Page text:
Gonzalez, who hit .269 with nine homers and 38 RBI in 109 games for the Tampa Bay Devil Rays last season, can earn up to $1 million in performance bonuses, getting the full amount if he has 130 starts and 500 plate appearances.
He was the Devils Rays' starting third baseman on opening day and made 91 of his 97 starts at that spot. He started six games at shortstop, where he has played most of his 12-year career.
"This is a guy that has had a lot of success at the major league level as an everyday player," Phillies general manager Pat Gillick said. "He's a professional who will add some much-needed depth to our infield and provide a strong right-handed bat off our bench."
A right-handed hitter, Gonzalez has a .244 batting average with 137 homers and 535 RBI in 1,376 games for the Blue Jays (1994-2001), the Cubs (2002-2004), Expos (2004), Padres (2004) and Devil Rays (2005).
Gonzalez hit a career-high 20 homers with the Cubs in 2003, but batted only .228 that year. His best all-around season came with Toronto in 2001 when he hit .253 with 17 homers, 76 RBI and stole 18 bases.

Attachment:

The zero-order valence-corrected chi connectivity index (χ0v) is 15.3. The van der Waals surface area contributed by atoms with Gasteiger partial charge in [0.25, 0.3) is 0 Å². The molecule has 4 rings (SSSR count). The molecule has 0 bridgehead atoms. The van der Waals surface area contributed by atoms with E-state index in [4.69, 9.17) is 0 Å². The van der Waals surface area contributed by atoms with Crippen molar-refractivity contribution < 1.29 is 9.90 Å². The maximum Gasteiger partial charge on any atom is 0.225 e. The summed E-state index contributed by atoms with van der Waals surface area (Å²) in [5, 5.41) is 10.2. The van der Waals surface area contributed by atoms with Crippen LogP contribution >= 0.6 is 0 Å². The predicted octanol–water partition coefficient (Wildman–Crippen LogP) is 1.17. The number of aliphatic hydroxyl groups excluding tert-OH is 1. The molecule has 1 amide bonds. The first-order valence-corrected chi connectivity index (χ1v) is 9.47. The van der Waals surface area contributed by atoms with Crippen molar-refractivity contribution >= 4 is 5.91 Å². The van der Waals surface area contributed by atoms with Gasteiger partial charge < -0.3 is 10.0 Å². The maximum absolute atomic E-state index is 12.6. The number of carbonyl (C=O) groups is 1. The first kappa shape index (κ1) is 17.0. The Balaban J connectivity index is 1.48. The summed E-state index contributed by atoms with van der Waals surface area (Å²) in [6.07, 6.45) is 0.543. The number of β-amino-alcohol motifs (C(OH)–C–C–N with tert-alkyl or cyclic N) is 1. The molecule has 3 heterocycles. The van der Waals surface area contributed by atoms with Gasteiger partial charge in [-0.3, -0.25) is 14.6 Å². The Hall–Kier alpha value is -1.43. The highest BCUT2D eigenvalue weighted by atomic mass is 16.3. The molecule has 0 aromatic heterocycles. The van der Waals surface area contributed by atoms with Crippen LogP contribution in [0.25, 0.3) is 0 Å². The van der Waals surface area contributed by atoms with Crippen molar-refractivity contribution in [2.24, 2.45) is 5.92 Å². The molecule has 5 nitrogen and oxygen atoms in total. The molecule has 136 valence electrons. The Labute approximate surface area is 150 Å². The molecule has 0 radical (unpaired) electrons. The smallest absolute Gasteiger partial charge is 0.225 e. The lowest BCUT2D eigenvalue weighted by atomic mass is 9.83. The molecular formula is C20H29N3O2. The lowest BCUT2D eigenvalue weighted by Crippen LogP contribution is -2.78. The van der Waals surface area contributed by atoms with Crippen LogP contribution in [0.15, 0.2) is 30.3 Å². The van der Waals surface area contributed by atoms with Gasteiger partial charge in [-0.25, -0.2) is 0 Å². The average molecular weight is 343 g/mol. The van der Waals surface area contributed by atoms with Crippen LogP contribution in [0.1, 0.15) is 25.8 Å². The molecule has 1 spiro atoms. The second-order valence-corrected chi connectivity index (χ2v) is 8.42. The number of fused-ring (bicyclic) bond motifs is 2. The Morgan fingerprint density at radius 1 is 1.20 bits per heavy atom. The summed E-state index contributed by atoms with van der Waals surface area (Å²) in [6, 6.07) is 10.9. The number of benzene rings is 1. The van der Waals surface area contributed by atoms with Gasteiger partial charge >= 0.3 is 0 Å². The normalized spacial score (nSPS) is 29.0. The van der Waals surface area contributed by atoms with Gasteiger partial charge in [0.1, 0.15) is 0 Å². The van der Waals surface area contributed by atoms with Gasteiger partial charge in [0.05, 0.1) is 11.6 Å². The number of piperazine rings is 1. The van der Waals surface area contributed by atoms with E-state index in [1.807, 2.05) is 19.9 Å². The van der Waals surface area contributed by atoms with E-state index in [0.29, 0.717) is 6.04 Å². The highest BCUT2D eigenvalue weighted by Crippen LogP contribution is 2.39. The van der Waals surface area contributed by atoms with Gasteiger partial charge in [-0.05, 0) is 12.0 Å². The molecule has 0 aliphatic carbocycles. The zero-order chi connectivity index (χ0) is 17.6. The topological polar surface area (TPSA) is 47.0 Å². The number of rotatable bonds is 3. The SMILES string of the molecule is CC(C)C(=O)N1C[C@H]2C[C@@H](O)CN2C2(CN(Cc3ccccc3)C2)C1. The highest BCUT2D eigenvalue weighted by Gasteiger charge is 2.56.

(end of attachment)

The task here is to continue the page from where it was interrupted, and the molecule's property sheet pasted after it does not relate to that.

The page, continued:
Gonzalez is a superb defensive player who ranks seventh among active shortstops with a .975 career fielding percentage. He twice led the league in fielding percentage at that position (1997 and 2003).
Gonzalez also has eight career extra-inning homers, which is tied for sixth-most among active players, and five career walk-off homers.
His arrival could end Tomas Perez's six-year tenure with the Phillies. The versatile Perez hit just .224 over the last two seasons. Both Perez and speedy infielder Matt Kata could get a chance to earn roster spots by playing the outfield in spring training. The Phillies have an opening for a fifth outfielder after trading Jason Michaels to Cleveland for reliever Arthur Rhodes last month.
Philadelphia has 40 players on its 40-man roster. The Phillies have invited catcher John Vanden Berg to spring training as a non-roster player. He was selected in the Triple-A portion of the winter meeting draft in December.